Conquistadors of the Sky:
A History of Aviation in Latin America

Dan Hagedorn

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A primer on Latin Americans' contributions to aviation history

"A highlight reel of first flights, followed by a delineation of Latin America's place in the aviation world."--Gary Kuhn, University of Wisconsin, La Crosse

"Everyone concerned about the story of Latin American aviation will find this the most useful guide available. It tells the economic, political, and geographic realities of their history."--Ray Wagner, author of American Combat Planes of the Twentieth Century, and founder, San Diego Aerospace Museum

Heralded by Brazilians as the "Father of Flight," Alberto Santos-Dumont made the first of several spectacular flights in his lighter-than-air dirigible in France in 1901, two years before the Wright brothers' first fixed-wing flight in North Carolina. Though they are often overlooked, Santos-Dumont and others in Latin America played a key role in the development of aviation. This generously illustrated book tells their story.

Written to complement the Smithsonian Institution's National Air and Space Museum's new permanent exhibit, America by Air, Conquistadors of the Sky celebrates the aviation achievements of twenty-one Latin American nations over the last 100 years--making this chronicle of heroic ventures and epic flights the best reference available on the subject.

Dan Hagedorn, senior curator with the Museum of Flight at Boeing Field in Seattle and former adjunct curator for Latin American Aviation for the National Air and Space Museum at the Smithsonian Institution, is the author of fourteen previous books including Air Arsenal North America.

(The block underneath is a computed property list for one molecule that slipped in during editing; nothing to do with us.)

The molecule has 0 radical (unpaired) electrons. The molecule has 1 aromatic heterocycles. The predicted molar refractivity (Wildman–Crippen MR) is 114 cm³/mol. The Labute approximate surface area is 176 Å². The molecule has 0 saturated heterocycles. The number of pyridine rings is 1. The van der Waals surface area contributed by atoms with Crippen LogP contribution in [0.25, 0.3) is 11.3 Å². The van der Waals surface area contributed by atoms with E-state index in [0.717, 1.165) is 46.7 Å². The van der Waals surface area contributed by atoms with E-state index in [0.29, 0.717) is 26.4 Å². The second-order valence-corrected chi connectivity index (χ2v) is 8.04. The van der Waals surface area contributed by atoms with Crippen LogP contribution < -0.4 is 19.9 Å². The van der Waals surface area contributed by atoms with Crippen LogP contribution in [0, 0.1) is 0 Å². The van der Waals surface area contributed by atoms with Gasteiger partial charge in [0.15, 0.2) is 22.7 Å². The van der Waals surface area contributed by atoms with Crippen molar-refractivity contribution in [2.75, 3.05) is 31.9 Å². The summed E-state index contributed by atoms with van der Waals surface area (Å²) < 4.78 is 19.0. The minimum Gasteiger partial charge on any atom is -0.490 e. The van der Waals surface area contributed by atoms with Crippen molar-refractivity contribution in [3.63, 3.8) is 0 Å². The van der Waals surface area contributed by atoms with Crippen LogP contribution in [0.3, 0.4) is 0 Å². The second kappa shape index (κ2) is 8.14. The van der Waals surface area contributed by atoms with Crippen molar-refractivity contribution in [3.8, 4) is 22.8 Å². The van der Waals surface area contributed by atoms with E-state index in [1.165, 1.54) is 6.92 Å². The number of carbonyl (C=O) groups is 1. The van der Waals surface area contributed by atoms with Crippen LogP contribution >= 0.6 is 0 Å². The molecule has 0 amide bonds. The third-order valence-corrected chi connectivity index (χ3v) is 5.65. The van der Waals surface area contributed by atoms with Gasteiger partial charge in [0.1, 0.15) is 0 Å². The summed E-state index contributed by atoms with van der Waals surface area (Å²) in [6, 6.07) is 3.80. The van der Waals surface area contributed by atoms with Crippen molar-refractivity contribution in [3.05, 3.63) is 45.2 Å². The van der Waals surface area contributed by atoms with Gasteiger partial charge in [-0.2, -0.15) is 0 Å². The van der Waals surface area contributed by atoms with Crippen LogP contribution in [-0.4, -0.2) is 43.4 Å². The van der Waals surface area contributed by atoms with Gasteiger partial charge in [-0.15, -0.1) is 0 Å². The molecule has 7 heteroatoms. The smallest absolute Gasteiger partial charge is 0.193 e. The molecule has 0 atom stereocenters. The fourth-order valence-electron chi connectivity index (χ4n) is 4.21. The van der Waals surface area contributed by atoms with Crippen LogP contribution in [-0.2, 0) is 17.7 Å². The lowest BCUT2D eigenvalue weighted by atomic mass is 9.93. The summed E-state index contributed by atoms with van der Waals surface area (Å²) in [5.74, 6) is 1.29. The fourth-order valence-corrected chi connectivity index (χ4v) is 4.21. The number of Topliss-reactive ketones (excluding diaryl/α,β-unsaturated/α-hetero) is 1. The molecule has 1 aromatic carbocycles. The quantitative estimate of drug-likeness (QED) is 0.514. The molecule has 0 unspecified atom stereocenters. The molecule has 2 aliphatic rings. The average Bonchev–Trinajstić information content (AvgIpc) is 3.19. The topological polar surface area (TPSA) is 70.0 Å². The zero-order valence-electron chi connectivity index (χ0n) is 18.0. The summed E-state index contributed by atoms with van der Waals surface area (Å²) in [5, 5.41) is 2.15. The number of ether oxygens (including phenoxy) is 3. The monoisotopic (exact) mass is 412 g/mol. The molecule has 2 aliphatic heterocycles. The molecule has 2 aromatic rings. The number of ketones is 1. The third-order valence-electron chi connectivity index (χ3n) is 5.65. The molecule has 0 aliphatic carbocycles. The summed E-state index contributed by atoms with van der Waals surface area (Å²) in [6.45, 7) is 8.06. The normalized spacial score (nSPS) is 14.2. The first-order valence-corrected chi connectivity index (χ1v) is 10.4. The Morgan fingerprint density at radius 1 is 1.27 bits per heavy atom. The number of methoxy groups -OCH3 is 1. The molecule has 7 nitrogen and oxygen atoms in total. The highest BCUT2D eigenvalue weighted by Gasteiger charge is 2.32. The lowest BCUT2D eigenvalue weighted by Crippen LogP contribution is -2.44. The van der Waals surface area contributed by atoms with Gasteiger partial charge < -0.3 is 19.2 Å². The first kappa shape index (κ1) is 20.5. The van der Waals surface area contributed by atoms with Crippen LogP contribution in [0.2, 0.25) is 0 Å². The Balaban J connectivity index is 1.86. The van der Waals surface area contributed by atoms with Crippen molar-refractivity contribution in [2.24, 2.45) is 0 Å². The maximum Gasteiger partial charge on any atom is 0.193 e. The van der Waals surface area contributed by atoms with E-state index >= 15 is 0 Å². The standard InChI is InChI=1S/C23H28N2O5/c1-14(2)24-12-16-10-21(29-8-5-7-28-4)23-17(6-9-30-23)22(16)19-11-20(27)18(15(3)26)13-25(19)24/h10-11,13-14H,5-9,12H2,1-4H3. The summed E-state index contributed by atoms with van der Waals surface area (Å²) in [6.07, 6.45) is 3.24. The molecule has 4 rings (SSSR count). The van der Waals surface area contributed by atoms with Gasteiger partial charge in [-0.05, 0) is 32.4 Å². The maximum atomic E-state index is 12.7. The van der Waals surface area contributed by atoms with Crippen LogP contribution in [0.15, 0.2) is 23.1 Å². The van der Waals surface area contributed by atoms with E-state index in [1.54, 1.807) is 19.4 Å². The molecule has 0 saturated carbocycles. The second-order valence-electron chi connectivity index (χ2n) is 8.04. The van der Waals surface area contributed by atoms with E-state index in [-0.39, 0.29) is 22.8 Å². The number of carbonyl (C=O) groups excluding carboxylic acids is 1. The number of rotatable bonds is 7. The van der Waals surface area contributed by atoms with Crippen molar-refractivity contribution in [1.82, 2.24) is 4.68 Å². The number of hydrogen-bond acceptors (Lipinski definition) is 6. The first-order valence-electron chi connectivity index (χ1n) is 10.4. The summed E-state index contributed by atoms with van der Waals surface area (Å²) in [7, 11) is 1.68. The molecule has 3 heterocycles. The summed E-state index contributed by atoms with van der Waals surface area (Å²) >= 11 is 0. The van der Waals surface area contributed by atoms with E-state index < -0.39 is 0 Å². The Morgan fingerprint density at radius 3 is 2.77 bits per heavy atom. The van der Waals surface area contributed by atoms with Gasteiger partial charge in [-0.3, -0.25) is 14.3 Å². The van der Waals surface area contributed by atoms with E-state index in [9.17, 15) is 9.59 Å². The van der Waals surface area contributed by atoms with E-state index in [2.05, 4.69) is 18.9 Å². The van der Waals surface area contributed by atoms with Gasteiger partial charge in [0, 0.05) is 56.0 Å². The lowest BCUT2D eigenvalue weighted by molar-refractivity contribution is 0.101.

This volume was published in cooperation with the Smithsonian National Air and Space Museum

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"An invaluable contribution which ranges from Aztecan myths through the civil and military histories of all Latin American countries down to the current headaches involved in stemming the drug traffic. A book for scholars and buffs alike."
--Aviation History

"Especially valuable for readers interested in Latin America and the history of aviation in general."
--Choice

"Expands the traditional sphere of aviation development from the North Atlantic to the vast region below the Rio Grande." "Not only is an essential starting point for any Latin American aviation study, it is an entry point into future scholarship on the spatial and temporal diffusion of technological modernity, cultural and economic imperialism on the "periphery," and particularly the messy entanglement of United States-Latin American relations on multiple fronts."
--A Contra corriente

"Provides a much- needed overview of the development of aviation in Latin America." "Urges us to realize that the history of aviation does not have to embody the image of the artifact it remembers. It does not need to appear boundless and groundless like an elevated airplane in motion. The stories we tell about the evolution of artificial ascent can start in different places and have other heroes."
--Hispanic American Historical review

"Brings clarity and insight to a complex subject."
--Technology and Culture

"Brings to light for the first time many intriguing insights, arranged chronologically, then alphabetically by country." "Valuable work, full of rich details."
--The Americas: A Quarterly Review of Inter-American Cultural History, vol. 67 No. 3

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